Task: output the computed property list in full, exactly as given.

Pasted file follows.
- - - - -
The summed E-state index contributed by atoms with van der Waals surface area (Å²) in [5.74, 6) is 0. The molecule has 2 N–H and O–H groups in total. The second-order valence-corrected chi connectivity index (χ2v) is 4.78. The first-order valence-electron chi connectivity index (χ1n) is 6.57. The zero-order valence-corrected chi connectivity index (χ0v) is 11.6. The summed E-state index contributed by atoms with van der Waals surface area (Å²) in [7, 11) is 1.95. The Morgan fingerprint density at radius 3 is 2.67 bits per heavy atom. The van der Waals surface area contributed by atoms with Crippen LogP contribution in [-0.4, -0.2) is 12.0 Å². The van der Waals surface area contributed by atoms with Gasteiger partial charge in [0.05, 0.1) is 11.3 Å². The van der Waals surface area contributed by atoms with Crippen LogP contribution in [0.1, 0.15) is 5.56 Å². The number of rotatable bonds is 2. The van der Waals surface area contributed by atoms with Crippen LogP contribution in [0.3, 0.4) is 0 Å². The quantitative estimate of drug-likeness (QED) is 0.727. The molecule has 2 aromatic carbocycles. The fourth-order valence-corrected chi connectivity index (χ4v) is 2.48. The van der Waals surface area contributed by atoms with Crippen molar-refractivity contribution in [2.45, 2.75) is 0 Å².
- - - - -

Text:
The summed E-state index contributed by atoms with van der Waals surface area (Å²) in [5.74, 6) is 0. The molecule has 2 N–H and O–H groups in total. The second-order valence-corrected chi connectivity index (χ2v) is 4.78. The first-order valence-electron chi connectivity index (χ1n) is 6.57. The zero-order valence-corrected chi connectivity index (χ0v) is 11.6. The summed E-state index contributed by atoms with van der Waals surface area (Å²) in [7, 11) is 1.95. The Morgan fingerprint density at radius 3 is 2.67 bits per heavy atom. The van der Waals surface area contributed by atoms with Crippen LogP contribution in [-0.4, -0.2) is 12.0 Å². The van der Waals surface area contributed by atoms with Gasteiger partial charge in [0.05, 0.1) is 11.3 Å². The van der Waals surface area contributed by atoms with Crippen LogP contribution in [0.1, 0.15) is 5.56 Å². The number of rotatable bonds is 2. The van der Waals surface area contributed by atoms with Crippen LogP contribution in [0.3, 0.4) is 0 Å². The quantitative estimate of drug-likeness (QED) is 0.727. The molecule has 2 aromatic carbocycles. The fourth-order valence-corrected chi connectivity index (χ4v) is 2.48. The van der Waals surface area contributed by atoms with Crippen molar-refractivity contribution in [2.45, 2.75) is 0 Å².